Wednesday, April 18, 2007
Centuries ago books were a luxury that only a person of means could afford. A man's wealth and education was determined by his library, especially by the skill of the Master Craftsman he employed.
This 18th Century rare theology book was quite restorable in it's original subscribers plain calf binding, but the customer favoured a period Cambridge panelled calf fine binding.
So the first step is to strip the book down, this is a "fastback" binding which means the book is flexibly sewn on raised cords with laced-in boards and the leather is glued directly over the sewn sections of the book.
Not only must the old leather be removed, but great care must be applied when removing the old "animal glue" as not to damage the sections as these will need to be repaired before sewing.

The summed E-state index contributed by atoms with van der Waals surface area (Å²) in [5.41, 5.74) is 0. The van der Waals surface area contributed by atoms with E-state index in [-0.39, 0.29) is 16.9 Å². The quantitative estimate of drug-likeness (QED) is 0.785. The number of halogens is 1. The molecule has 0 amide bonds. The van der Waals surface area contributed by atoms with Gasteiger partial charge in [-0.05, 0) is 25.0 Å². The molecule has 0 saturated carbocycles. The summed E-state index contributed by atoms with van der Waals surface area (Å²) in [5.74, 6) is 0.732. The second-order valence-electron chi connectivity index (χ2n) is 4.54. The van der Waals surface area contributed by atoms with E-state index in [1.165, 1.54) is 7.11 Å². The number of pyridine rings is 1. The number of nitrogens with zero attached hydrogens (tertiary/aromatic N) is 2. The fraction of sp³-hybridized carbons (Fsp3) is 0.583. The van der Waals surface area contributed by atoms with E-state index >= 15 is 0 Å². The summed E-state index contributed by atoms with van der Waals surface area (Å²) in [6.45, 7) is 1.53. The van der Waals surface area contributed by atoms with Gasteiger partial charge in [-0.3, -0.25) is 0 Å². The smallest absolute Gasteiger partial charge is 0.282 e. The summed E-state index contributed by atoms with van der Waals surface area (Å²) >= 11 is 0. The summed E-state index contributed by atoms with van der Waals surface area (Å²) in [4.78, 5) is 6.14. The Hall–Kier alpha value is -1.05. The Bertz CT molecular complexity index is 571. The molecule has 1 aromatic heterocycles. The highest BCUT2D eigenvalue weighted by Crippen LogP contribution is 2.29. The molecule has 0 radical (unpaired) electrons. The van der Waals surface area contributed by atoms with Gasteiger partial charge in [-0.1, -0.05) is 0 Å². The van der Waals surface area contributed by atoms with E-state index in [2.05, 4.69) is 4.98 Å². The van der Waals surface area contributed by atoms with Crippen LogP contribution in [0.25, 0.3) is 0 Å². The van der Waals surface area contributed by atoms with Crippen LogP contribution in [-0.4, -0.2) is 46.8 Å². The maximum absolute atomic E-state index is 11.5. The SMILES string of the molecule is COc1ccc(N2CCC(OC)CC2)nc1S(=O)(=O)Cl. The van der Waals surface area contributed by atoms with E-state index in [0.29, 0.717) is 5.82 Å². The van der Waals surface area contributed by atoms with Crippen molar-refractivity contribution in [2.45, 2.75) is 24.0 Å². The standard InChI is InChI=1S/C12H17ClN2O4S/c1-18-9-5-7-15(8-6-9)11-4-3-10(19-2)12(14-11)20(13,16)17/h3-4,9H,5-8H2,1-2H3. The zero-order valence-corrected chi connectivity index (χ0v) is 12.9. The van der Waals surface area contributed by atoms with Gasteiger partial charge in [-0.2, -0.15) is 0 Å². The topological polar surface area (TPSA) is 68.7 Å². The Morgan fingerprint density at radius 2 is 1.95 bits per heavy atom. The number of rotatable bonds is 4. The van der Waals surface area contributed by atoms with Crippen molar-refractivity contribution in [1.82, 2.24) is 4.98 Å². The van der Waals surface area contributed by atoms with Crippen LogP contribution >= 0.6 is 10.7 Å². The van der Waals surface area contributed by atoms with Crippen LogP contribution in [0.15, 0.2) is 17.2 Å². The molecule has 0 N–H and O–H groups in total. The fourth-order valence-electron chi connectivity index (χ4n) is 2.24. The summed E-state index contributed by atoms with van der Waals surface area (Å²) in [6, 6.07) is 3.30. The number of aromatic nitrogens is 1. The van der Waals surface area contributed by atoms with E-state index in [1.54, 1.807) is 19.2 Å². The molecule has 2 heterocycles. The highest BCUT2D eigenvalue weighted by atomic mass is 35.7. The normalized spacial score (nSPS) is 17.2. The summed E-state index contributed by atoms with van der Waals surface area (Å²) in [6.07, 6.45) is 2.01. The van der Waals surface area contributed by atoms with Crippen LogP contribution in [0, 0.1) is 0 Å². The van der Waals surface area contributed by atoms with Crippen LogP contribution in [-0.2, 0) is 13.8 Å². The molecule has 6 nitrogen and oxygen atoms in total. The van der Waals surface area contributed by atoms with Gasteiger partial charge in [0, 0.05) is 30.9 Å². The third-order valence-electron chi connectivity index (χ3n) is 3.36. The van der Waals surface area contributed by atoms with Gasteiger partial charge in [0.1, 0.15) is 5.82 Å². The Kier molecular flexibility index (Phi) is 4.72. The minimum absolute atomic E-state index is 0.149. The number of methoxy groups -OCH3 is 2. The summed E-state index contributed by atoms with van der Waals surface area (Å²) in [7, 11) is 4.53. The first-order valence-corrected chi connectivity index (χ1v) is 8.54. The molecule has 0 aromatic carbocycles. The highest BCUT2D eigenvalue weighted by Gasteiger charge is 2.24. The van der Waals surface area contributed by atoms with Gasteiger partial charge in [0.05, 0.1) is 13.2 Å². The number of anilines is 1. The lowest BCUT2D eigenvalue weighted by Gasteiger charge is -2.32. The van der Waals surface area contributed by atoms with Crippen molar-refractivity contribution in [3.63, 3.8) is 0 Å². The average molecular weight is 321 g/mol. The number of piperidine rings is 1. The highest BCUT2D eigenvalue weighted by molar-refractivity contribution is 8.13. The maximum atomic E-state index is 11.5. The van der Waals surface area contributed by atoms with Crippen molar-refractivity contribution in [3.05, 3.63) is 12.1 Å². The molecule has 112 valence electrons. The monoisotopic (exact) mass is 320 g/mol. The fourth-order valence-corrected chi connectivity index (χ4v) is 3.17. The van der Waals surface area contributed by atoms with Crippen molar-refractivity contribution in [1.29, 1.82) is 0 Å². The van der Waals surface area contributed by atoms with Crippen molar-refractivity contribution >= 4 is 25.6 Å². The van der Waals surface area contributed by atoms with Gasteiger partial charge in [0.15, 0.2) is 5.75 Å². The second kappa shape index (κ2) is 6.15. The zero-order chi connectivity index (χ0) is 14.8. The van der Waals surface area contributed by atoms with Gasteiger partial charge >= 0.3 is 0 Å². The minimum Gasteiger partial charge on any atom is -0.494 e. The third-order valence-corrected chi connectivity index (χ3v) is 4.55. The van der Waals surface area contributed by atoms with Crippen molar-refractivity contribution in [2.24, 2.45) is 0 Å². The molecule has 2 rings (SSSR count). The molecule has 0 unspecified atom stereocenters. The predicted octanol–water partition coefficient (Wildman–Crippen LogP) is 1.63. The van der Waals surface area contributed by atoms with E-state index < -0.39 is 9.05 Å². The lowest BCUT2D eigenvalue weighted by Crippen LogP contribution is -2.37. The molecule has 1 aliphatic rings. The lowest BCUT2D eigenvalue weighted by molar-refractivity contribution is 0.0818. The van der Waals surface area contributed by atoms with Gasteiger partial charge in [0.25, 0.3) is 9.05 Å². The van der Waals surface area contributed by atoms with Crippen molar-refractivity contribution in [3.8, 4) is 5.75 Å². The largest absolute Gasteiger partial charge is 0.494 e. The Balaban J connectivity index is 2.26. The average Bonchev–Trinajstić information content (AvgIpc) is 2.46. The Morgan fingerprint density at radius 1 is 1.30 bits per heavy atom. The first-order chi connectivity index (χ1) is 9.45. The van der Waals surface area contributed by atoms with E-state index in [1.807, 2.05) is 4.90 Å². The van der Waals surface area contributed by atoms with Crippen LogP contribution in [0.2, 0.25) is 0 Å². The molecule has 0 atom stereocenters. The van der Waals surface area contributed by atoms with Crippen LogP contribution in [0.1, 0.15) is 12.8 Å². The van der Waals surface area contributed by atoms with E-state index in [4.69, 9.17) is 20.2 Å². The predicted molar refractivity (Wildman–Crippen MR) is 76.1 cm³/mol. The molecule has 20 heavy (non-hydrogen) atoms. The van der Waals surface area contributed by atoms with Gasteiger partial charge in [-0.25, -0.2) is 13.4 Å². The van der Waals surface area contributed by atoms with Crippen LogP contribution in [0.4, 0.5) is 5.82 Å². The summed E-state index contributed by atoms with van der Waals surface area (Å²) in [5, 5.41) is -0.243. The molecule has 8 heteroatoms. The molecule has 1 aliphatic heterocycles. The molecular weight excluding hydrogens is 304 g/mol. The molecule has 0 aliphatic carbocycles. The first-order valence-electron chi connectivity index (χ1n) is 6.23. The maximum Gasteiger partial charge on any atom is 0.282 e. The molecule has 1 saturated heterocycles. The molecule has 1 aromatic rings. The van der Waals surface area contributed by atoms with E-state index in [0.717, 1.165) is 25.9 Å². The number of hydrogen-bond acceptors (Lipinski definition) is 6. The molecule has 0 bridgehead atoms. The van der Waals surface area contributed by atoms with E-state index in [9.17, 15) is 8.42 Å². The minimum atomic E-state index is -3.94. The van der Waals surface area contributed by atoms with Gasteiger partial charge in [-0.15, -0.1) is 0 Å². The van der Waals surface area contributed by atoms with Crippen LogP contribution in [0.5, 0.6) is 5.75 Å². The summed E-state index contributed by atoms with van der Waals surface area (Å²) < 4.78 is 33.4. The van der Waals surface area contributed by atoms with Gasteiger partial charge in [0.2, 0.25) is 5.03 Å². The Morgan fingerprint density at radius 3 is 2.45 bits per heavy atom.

There are several varieties of animal glue (fish glue, rabbit glue etc) but it is mainly animal bones boiled at high temperature and strained, the residue that floats above is gellatin, a product used for many puposes including the "jelly" in a pork pie, what is left becomes a glue, which is used hot in bookbinding, cabinet making, antique restoration and many other crafts.
The hand marbled endpapers and flyleaves are made and it is important to try and match the original pattern of the marble to keep a contemporary feel to the book, in this case the pattern is in an 18th century "Old Dutch" style.
The book is then stripped into sections and re-sewn on hemp cords. Hand made head and tail bands are also sewn in at this stage.